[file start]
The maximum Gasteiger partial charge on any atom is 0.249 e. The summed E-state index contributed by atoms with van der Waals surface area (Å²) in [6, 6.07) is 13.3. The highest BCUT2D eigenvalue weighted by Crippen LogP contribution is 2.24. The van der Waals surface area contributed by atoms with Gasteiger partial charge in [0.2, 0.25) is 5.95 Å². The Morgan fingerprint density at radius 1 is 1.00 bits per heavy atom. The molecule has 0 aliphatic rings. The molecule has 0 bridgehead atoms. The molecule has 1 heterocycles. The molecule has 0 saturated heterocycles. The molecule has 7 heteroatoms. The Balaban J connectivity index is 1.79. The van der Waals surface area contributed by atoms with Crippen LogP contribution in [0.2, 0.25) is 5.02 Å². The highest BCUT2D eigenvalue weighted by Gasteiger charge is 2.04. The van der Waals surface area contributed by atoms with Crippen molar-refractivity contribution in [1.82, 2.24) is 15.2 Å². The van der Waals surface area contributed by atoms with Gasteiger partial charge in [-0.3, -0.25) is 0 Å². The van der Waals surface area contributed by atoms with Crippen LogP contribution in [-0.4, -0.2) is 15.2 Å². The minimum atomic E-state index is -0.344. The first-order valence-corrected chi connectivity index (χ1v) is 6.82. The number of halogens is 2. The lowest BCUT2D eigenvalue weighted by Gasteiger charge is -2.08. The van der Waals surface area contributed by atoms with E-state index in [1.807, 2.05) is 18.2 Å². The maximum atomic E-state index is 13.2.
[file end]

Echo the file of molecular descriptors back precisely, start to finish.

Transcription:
The maximum Gasteiger partial charge on any atom is 0.249 e. The summed E-state index contributed by atoms with van der Waals surface area (Å²) in [6, 6.07) is 13.3. The highest BCUT2D eigenvalue weighted by Crippen LogP contribution is 2.24. The van der Waals surface area contributed by atoms with Gasteiger partial charge in [0.2, 0.25) is 5.95 Å². The Morgan fingerprint density at radius 1 is 1.00 bits per heavy atom. The molecule has 0 aliphatic rings. The molecule has 0 bridgehead atoms. The molecule has 1 heterocycles. The molecule has 0 saturated heterocycles. The molecule has 7 heteroatoms. The Balaban J connectivity index is 1.79. The van der Waals surface area contributed by atoms with Crippen LogP contribution in [0.2, 0.25) is 5.02 Å². The highest BCUT2D eigenvalue weighted by Gasteiger charge is 2.04. The van der Waals surface area contributed by atoms with Crippen molar-refractivity contribution in [1.82, 2.24) is 15.2 Å². The van der Waals surface area contributed by atoms with Gasteiger partial charge in [-0.3, -0.25) is 0 Å². The van der Waals surface area contributed by atoms with Crippen LogP contribution in [-0.4, -0.2) is 15.2 Å². The minimum atomic E-state index is -0.344. The first-order valence-corrected chi connectivity index (χ1v) is 6.82. The number of halogens is 2. The lowest BCUT2D eigenvalue weighted by Gasteiger charge is -2.08. The van der Waals surface area contributed by atoms with E-state index in [1.807, 2.05) is 18.2 Å². The maximum atomic E-state index is 13.2.